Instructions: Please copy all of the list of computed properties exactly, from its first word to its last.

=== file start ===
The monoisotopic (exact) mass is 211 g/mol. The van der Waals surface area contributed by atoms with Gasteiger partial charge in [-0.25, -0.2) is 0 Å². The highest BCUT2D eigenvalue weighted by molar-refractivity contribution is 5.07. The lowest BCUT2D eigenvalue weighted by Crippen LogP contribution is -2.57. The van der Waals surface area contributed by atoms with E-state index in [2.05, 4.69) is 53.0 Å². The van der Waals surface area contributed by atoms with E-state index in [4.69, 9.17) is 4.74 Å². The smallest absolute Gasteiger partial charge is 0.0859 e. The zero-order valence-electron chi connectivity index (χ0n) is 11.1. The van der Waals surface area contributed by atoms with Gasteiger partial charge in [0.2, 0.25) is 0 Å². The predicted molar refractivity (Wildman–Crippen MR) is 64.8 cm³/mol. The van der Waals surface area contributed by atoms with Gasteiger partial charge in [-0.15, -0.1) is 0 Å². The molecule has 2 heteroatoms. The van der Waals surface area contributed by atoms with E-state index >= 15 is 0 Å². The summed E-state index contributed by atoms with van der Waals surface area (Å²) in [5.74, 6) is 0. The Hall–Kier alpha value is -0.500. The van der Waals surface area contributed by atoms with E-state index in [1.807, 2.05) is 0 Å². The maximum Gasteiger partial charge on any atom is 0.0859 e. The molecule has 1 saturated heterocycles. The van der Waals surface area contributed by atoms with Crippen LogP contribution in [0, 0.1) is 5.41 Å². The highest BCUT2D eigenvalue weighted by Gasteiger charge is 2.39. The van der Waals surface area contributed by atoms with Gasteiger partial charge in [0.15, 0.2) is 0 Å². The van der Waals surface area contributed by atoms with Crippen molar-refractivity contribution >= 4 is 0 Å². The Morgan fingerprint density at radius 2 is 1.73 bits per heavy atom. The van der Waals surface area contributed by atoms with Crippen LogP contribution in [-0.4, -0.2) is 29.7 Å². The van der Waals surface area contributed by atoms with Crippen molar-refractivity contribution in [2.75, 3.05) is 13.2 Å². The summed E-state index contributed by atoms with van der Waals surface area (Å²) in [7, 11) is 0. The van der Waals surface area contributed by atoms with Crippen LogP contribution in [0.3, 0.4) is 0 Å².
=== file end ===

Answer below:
The monoisotopic (exact) mass is 211 g/mol. The van der Waals surface area contributed by atoms with Gasteiger partial charge in [-0.25, -0.2) is 0 Å². The highest BCUT2D eigenvalue weighted by molar-refractivity contribution is 5.07. The lowest BCUT2D eigenvalue weighted by Crippen LogP contribution is -2.57. The van der Waals surface area contributed by atoms with E-state index in [2.05, 4.69) is 53.0 Å². The van der Waals surface area contributed by atoms with E-state index in [4.69, 9.17) is 4.74 Å². The smallest absolute Gasteiger partial charge is 0.0859 e. The zero-order valence-electron chi connectivity index (χ0n) is 11.1. The van der Waals surface area contributed by atoms with Gasteiger partial charge in [0.2, 0.25) is 0 Å². The predicted molar refractivity (Wildman–Crippen MR) is 64.8 cm³/mol. The van der Waals surface area contributed by atoms with Gasteiger partial charge in [-0.15, -0.1) is 0 Å². The molecule has 2 heteroatoms. The van der Waals surface area contributed by atoms with E-state index >= 15 is 0 Å². The summed E-state index contributed by atoms with van der Waals surface area (Å²) in [5.74, 6) is 0. The Hall–Kier alpha value is -0.500. The van der Waals surface area contributed by atoms with E-state index in [1.807, 2.05) is 0 Å². The maximum Gasteiger partial charge on any atom is 0.0859 e. The molecule has 1 saturated heterocycles. The van der Waals surface area contributed by atoms with Crippen LogP contribution in [0, 0.1) is 5.41 Å². The highest BCUT2D eigenvalue weighted by Gasteiger charge is 2.39. The van der Waals surface area contributed by atoms with Gasteiger partial charge in [0.15, 0.2) is 0 Å². The van der Waals surface area contributed by atoms with Crippen molar-refractivity contribution >= 4 is 0 Å². The Morgan fingerprint density at radius 2 is 1.73 bits per heavy atom. The van der Waals surface area contributed by atoms with Crippen LogP contribution in [-0.4, -0.2) is 29.7 Å². The van der Waals surface area contributed by atoms with Crippen molar-refractivity contribution in [2.75, 3.05) is 13.2 Å². The summed E-state index contributed by atoms with van der Waals surface area (Å²) in [7, 11) is 0. The van der Waals surface area contributed by atoms with Crippen LogP contribution in [0.3, 0.4) is 0 Å².